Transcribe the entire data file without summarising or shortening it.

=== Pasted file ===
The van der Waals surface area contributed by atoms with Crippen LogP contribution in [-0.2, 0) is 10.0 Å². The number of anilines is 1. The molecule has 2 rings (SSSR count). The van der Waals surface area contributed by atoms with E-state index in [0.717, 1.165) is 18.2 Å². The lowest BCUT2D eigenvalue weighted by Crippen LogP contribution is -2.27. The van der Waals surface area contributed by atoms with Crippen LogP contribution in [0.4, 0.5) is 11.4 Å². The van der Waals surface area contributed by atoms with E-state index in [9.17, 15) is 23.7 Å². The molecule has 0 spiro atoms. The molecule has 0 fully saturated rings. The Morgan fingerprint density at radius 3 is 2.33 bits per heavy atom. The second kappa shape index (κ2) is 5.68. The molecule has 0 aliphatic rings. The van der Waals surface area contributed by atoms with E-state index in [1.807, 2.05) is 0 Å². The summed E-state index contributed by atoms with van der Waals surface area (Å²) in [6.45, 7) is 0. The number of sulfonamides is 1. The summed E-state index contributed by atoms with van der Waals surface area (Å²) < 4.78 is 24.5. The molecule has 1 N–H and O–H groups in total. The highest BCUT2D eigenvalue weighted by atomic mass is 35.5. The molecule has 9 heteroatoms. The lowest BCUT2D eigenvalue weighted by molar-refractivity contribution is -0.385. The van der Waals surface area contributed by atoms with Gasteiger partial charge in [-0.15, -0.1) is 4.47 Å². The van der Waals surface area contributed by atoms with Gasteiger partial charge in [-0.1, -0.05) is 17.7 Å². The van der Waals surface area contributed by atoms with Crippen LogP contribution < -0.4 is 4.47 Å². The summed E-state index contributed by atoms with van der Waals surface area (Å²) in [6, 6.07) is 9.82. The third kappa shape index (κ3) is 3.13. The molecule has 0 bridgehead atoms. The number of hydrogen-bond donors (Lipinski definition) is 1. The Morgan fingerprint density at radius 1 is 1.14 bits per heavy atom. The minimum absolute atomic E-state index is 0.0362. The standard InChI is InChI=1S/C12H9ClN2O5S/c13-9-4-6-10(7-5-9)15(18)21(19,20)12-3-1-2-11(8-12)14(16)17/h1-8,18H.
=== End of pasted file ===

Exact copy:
The van der Waals surface area contributed by atoms with Crippen LogP contribution in [-0.2, 0) is 10.0 Å². The number of anilines is 1. The molecule has 2 rings (SSSR count). The van der Waals surface area contributed by atoms with E-state index in [0.717, 1.165) is 18.2 Å². The lowest BCUT2D eigenvalue weighted by Crippen LogP contribution is -2.27. The van der Waals surface area contributed by atoms with Crippen LogP contribution in [0.4, 0.5) is 11.4 Å². The van der Waals surface area contributed by atoms with E-state index in [9.17, 15) is 23.7 Å². The molecule has 0 spiro atoms. The molecule has 0 fully saturated rings. The Morgan fingerprint density at radius 3 is 2.33 bits per heavy atom. The second kappa shape index (κ2) is 5.68. The molecule has 0 aliphatic rings. The van der Waals surface area contributed by atoms with E-state index in [1.807, 2.05) is 0 Å². The summed E-state index contributed by atoms with van der Waals surface area (Å²) in [6.45, 7) is 0. The number of sulfonamides is 1. The summed E-state index contributed by atoms with van der Waals surface area (Å²) < 4.78 is 24.5. The molecule has 1 N–H and O–H groups in total. The highest BCUT2D eigenvalue weighted by atomic mass is 35.5. The molecule has 9 heteroatoms. The lowest BCUT2D eigenvalue weighted by molar-refractivity contribution is -0.385. The van der Waals surface area contributed by atoms with Gasteiger partial charge in [-0.15, -0.1) is 4.47 Å². The van der Waals surface area contributed by atoms with Gasteiger partial charge in [-0.1, -0.05) is 17.7 Å². The van der Waals surface area contributed by atoms with Crippen LogP contribution < -0.4 is 4.47 Å². The summed E-state index contributed by atoms with van der Waals surface area (Å²) in [6, 6.07) is 9.82. The third kappa shape index (κ3) is 3.13. The molecule has 0 bridgehead atoms. The number of hydrogen-bond donors (Lipinski definition) is 1. The Morgan fingerprint density at radius 1 is 1.14 bits per heavy atom. The minimum absolute atomic E-state index is 0.0362. The standard InChI is InChI=1S/C12H9ClN2O5S/c13-9-4-6-10(7-5-9)15(18)21(19,20)12-3-1-2-11(8-12)14(16)17/h1-8,18H.